Farmer Focus: Keith Challen enjoys Agritechnica

Well five inches of rain in four weeks certainly concentrates the mind. Delayed drilling isn’t an option at Belvoir, so we are glad to be drilled up. Crops look well and blackgrass is at manageable levels, – famous last words that I’m sure I will come to regret!

I have to admit feeling a little jaded while writing this, having just returned from four days at the Agritechnica show in Germany with a couple of mates.

As usual the show was fantastic, along with the partying – thanks to Larrington Trailers for inviting us to an evening of entertainment on their stand; it was much appreciated.

Thanks, too, to the town of Hannover for putting up with nearly half a million agricultural visitors, most of who were out all night.

We found lots of innovation at the show and I was pleased to see the British end being well represented. Larrington’s ejector trailer looked good, a visit to Garford’s stand concreted my mind on the need for a band sprayer to contol blackgrass in oilseed rape, and I liked the look of Claydon’s new rolls – just to mention a few of the 60-odd British companies in attendance.

It never ceases to amaze me the diversity of farm machinery at this show and what was obvious was how many companies were offering equipment related to the renewable energy sector, including some monstrous tankers with up to 36m booms for spreading digestate or slurry. I daren’t think what they cost.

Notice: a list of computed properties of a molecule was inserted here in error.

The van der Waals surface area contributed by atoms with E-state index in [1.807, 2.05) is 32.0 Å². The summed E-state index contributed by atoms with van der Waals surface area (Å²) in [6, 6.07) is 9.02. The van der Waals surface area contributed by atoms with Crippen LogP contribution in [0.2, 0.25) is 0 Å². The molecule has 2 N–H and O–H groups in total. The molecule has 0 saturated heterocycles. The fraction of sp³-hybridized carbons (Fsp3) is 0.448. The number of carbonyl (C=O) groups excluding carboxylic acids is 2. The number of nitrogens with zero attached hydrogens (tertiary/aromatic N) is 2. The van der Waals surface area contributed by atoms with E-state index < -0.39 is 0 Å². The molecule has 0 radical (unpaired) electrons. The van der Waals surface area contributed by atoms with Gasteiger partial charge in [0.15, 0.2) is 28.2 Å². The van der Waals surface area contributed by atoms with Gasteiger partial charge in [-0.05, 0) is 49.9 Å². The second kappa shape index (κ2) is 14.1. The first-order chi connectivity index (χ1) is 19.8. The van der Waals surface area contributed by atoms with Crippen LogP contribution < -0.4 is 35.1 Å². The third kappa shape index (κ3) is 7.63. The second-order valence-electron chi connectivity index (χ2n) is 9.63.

Millie’s first days shooting this season was a complete success – well her part in the day was.

All that I shot, which incidentally you could count on one hand, was retrieved and presented beautifully.

However, historically every shot in training meant there was a dummy to retrieve where as only every third shot resulted in a retrieval on shoot day. I’m sure she will get used to the disappointment of my shooting; I know I have.

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Keith Challen manages 800ha of heavy clay soils in the Vale of Belvoir, Leicestershire, for Belvoir Fruit Farms. Cropping includes wheat, oilseed rape and elderflowers. The farm is also home to the Belvoir Fruit Farms drinks business

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